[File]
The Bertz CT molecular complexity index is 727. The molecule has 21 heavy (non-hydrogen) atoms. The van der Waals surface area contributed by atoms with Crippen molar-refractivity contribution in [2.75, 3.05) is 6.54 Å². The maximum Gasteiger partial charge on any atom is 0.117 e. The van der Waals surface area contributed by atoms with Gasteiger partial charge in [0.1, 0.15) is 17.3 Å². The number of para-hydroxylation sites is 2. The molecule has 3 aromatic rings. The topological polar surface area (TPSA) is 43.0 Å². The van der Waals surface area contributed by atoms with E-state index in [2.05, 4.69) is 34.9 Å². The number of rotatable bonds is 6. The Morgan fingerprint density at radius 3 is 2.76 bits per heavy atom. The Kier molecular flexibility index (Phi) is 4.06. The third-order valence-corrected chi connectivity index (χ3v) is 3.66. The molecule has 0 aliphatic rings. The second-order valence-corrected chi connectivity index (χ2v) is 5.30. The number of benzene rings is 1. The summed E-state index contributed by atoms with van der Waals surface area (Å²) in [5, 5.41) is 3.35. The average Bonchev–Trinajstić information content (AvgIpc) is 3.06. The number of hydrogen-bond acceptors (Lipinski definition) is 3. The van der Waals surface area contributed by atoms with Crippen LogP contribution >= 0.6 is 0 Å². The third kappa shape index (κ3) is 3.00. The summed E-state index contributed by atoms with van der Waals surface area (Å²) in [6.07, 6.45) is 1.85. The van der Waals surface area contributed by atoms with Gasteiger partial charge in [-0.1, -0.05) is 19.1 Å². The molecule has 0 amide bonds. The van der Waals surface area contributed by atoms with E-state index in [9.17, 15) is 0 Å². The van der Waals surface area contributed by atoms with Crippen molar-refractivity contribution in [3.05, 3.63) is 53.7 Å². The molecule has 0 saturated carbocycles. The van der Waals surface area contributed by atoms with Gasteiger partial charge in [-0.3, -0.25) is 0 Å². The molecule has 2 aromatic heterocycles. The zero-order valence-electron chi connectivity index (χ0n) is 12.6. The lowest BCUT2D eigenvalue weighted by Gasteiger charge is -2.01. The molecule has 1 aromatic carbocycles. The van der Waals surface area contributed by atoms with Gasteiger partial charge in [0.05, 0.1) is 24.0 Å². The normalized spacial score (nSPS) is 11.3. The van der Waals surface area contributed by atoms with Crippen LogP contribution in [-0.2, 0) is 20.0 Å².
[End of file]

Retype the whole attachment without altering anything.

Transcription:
The Bertz CT molecular complexity index is 727. The molecule has 21 heavy (non-hydrogen) atoms. The van der Waals surface area contributed by atoms with Crippen molar-refractivity contribution in [2.75, 3.05) is 6.54 Å². The maximum Gasteiger partial charge on any atom is 0.117 e. The van der Waals surface area contributed by atoms with Gasteiger partial charge in [0.1, 0.15) is 17.3 Å². The number of para-hydroxylation sites is 2. The molecule has 3 aromatic rings. The topological polar surface area (TPSA) is 43.0 Å². The van der Waals surface area contributed by atoms with E-state index in [2.05, 4.69) is 34.9 Å². The number of rotatable bonds is 6. The Morgan fingerprint density at radius 3 is 2.76 bits per heavy atom. The Kier molecular flexibility index (Phi) is 4.06. The third-order valence-corrected chi connectivity index (χ3v) is 3.66. The molecule has 0 aliphatic rings. The second-order valence-corrected chi connectivity index (χ2v) is 5.30. The number of benzene rings is 1. The summed E-state index contributed by atoms with van der Waals surface area (Å²) in [5, 5.41) is 3.35. The average Bonchev–Trinajstić information content (AvgIpc) is 3.06. The number of hydrogen-bond acceptors (Lipinski definition) is 3. The van der Waals surface area contributed by atoms with Crippen LogP contribution >= 0.6 is 0 Å². The third kappa shape index (κ3) is 3.00. The summed E-state index contributed by atoms with van der Waals surface area (Å²) in [6.07, 6.45) is 1.85. The van der Waals surface area contributed by atoms with Gasteiger partial charge in [-0.1, -0.05) is 19.1 Å². The molecule has 0 amide bonds. The van der Waals surface area contributed by atoms with E-state index in [9.17, 15) is 0 Å². The van der Waals surface area contributed by atoms with Crippen molar-refractivity contribution in [3.05, 3.63) is 53.7 Å². The molecule has 0 saturated carbocycles. The van der Waals surface area contributed by atoms with Gasteiger partial charge in [-0.3, -0.25) is 0 Å². The molecule has 2 aromatic heterocycles. The zero-order valence-electron chi connectivity index (χ0n) is 12.6. The lowest BCUT2D eigenvalue weighted by Gasteiger charge is -2.01. The molecule has 1 aromatic carbocycles. The van der Waals surface area contributed by atoms with Gasteiger partial charge in [0.05, 0.1) is 24.0 Å². The normalized spacial score (nSPS) is 11.3. The van der Waals surface area contributed by atoms with Crippen LogP contribution in [-0.2, 0) is 20.0 Å².